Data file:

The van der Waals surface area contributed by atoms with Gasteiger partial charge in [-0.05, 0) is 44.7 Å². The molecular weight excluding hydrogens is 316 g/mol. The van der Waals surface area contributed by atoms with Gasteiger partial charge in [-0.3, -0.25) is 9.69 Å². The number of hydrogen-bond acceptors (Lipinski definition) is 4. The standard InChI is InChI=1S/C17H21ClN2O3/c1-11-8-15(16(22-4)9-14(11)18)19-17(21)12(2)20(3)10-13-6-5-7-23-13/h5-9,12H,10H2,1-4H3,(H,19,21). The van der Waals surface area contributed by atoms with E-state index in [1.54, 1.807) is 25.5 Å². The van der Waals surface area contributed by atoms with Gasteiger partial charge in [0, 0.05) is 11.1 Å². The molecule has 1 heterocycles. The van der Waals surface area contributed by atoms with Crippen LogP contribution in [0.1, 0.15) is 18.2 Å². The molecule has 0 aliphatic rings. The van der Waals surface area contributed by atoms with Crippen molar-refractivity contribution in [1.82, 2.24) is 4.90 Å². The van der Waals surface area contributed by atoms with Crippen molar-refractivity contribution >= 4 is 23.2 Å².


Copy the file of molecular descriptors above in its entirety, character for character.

The van der Waals surface area contributed by atoms with Gasteiger partial charge in [-0.05, 0) is 44.7 Å². The molecular weight excluding hydrogens is 316 g/mol. The van der Waals surface area contributed by atoms with Gasteiger partial charge in [-0.3, -0.25) is 9.69 Å². The number of hydrogen-bond acceptors (Lipinski definition) is 4. The standard InChI is InChI=1S/C17H21ClN2O3/c1-11-8-15(16(22-4)9-14(11)18)19-17(21)12(2)20(3)10-13-6-5-7-23-13/h5-9,12H,10H2,1-4H3,(H,19,21). The van der Waals surface area contributed by atoms with E-state index in [1.54, 1.807) is 25.5 Å². The van der Waals surface area contributed by atoms with Gasteiger partial charge in [0, 0.05) is 11.1 Å². The molecule has 1 heterocycles. The van der Waals surface area contributed by atoms with Crippen LogP contribution in [0.1, 0.15) is 18.2 Å². The molecule has 0 aliphatic rings. The van der Waals surface area contributed by atoms with Crippen molar-refractivity contribution in [1.82, 2.24) is 4.90 Å². The van der Waals surface area contributed by atoms with Crippen molar-refractivity contribution >= 4 is 23.2 Å².